A new Whole
PaycheckFoods opened up in the Lincoln Park neighborhood, and the other day, I went there for the first time. This neighborhood is one of the wealthiest ones in the city, with a median family income of $77,100 and an average home value of $351,000.
As we all know, Whole Foods is not the most inexpensive grocery store out there, and besides the rows upon rows of beautifully displayed, organic edibles that cost $1,000,000 each, I was really intrigued by the subtle displays of wealth exhibited by the people who were shopping there. Now, I’m fully aware that the observations that I am about to mention are sweeping overgeneralizations, but bear with me because I actually have a point that is relatable to writing and characterization. (No, really!)
First, it was a Monday morning around 10:30am, and there were many women there dressed in workout clothes pushing infants in grocery carts, wearing them in Baby Bjorns, or toting them in $1,000 strollers. It was clear that many of these women were the children’s mothers (kids looked like them or called them “mom” as I walked by) as opposed to nannies, although I did see a few nannies as well. Now they, like me, could have had the day off from work, but let’s assume, for the sake of the larger point I’m making, that they didn’t. Instead, it is very likely that they are able to stay at home with their children all while living in one of the most expensive neighborhoods in the city.
Second, what was also interesting to me is that a few had three or four children. With the average number of children per family in the US still hovering around 2, and with the sagging economy continuing to affect many people, seeing families of 3+ young children are becoming increasingly rare. About a year ago, I read several articles about how in some wealthy communities, having a third child has become a status symbol. It is a way of saying that a family has means because they (frequently, the father) can afford the costs of three private-school tuitions, three fees for extra-curricular activities, and three college plans. Of course, my Google-fu is not working, so I can’t seem to find any of those articles now, but that was what was going through my mind as I strolled the aisles trying to keep my own kid from pulling products off of the shelves (well, that, and “Oh, my goodness! How do you manage?!)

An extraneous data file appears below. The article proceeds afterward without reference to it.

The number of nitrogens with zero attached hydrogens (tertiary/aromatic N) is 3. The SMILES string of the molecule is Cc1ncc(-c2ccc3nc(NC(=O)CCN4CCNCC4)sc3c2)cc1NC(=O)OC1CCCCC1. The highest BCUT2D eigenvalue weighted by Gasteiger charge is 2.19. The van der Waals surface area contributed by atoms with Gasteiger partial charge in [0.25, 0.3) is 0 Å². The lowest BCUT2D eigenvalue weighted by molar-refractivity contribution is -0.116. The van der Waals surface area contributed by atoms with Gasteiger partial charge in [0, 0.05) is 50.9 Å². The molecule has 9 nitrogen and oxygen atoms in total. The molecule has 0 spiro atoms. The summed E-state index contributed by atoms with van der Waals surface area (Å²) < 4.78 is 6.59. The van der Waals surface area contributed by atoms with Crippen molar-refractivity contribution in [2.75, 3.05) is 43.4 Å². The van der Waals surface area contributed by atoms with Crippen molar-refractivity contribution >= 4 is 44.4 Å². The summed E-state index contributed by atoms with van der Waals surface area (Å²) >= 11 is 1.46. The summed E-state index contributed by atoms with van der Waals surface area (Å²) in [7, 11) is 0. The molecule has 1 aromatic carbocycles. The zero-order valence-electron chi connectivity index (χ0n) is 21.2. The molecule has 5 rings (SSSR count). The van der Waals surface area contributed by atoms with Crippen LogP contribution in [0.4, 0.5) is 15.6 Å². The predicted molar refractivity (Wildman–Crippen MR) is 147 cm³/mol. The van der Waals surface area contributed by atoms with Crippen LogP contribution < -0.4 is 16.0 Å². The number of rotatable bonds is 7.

Third, their carts were piled high–brimming with tasty, exotic things, all lovingly handpicked from far-away places and treated fairly and organically. These women were at Whole Foods doing their hardcore, for-real grocery shopping for the week, instead of picking up a few random items before heading off to the Food4Less for canned corn and Campbell’s Tomato Soup (*cough* like me *cough*). My five items ended up totaling $50 (!), so I can only imagine how much a cart full of food costs.
Anyway, as a person to loves to observe people, I was in heaven. So much backstory could be created just from the small details. Like the woman with two small girls in her cart and an infant boy strapped to her body. Did she and her husband have a conversation about having a third? Was it tied to a need for a son? Her need or his? (And for the sake of argument, I’m clearly assuming a heterosexual couple here.) Or the Orthodox Jewish woman with four kids–two boys and two girls. The oldest girl, who was probably 10, carried the infant boy around a lot. Was she in training for how to conform to gender roles as dictated by her faith? All these possibilities. All these stories. Whole worlds could be imagined just by watching people go about their daily activities.
It’s the details, and in this case, the minute hints to wealth, that led me thinking about my own writing, and one of my characters in particular. In my first novella in my series, Greg makes a very nice living being an escort. In my mind, I figure that he probably makes upwards of 80K. He’s single, and he manages his money well, and I wanted to demonstrate that he was a man of means without having him say, “I make a lot of money, baby!” while peeling off a couple of Benjamins from a wad stuck in his pocket. So I tried to do it subtly. Aisha notices his car–an Audi with leather seats–his expensive yet understated clothes, and his spacious single-family home in a part of the city where condos are more of the norm. By doing this, I hoped to clue the reader in to his wealth instead of hitting them over the head with a “money, money, money” clue-stick. I think this approach is more effective and more realistic, and I hope that it adds to the overall ambiance of the story as well. Time will only tell if readers agree with me.
As I go about my day, I’ll continue to look for things that give hints into a person’s background, way of life, and economic social standing, and I’ll strive to include those details in a meaningful way in my writing. I guess spending $50 on 5 things at Whole Foods wasn’t so bad, considering that the inspiration that it sparked in me was priceless.